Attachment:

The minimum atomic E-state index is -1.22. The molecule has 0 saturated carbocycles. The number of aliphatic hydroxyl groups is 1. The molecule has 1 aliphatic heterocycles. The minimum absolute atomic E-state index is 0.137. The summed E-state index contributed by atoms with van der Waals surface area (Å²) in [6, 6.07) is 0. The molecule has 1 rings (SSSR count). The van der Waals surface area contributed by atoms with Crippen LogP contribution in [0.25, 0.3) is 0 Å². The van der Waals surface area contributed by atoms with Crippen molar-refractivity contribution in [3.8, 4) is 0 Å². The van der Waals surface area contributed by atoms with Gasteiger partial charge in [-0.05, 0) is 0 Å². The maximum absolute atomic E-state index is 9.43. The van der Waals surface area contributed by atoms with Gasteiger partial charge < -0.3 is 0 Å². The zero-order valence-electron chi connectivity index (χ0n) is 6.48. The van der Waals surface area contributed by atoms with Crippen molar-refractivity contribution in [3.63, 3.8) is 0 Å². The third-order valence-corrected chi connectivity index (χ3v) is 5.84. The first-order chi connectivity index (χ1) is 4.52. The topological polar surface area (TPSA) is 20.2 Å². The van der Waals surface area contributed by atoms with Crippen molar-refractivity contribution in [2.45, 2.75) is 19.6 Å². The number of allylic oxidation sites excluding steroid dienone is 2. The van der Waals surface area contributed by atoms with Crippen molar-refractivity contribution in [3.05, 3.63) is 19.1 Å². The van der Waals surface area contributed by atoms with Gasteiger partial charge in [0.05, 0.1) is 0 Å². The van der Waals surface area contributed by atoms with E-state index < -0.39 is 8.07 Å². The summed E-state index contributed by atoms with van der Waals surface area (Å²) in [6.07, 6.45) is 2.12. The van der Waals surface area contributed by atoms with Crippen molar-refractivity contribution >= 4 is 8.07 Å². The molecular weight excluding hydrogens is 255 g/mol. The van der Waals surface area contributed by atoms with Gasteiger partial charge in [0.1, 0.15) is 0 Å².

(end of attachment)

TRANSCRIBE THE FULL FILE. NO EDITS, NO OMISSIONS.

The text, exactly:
The minimum atomic E-state index is -1.22. The molecule has 0 saturated carbocycles. The number of aliphatic hydroxyl groups is 1. The molecule has 1 aliphatic heterocycles. The minimum absolute atomic E-state index is 0.137. The summed E-state index contributed by atoms with van der Waals surface area (Å²) in [6, 6.07) is 0. The molecule has 1 rings (SSSR count). The van der Waals surface area contributed by atoms with Crippen LogP contribution in [0.25, 0.3) is 0 Å². The van der Waals surface area contributed by atoms with Crippen molar-refractivity contribution in [3.8, 4) is 0 Å². The van der Waals surface area contributed by atoms with Gasteiger partial charge in [-0.05, 0) is 0 Å². The maximum absolute atomic E-state index is 9.43. The van der Waals surface area contributed by atoms with Gasteiger partial charge < -0.3 is 0 Å². The zero-order valence-electron chi connectivity index (χ0n) is 6.48. The van der Waals surface area contributed by atoms with Crippen molar-refractivity contribution in [3.63, 3.8) is 0 Å². The third-order valence-corrected chi connectivity index (χ3v) is 5.84. The first-order chi connectivity index (χ1) is 4.52. The topological polar surface area (TPSA) is 20.2 Å². The van der Waals surface area contributed by atoms with Crippen molar-refractivity contribution in [2.45, 2.75) is 19.6 Å². The number of allylic oxidation sites excluding steroid dienone is 2. The van der Waals surface area contributed by atoms with Crippen molar-refractivity contribution in [3.05, 3.63) is 19.1 Å². The van der Waals surface area contributed by atoms with Gasteiger partial charge in [0.05, 0.1) is 0 Å². The van der Waals surface area contributed by atoms with E-state index < -0.39 is 8.07 Å². The summed E-state index contributed by atoms with van der Waals surface area (Å²) in [6.07, 6.45) is 2.12. The van der Waals surface area contributed by atoms with Crippen molar-refractivity contribution >= 4 is 8.07 Å². The molecular weight excluding hydrogens is 255 g/mol. The van der Waals surface area contributed by atoms with Gasteiger partial charge in [0.1, 0.15) is 0 Å².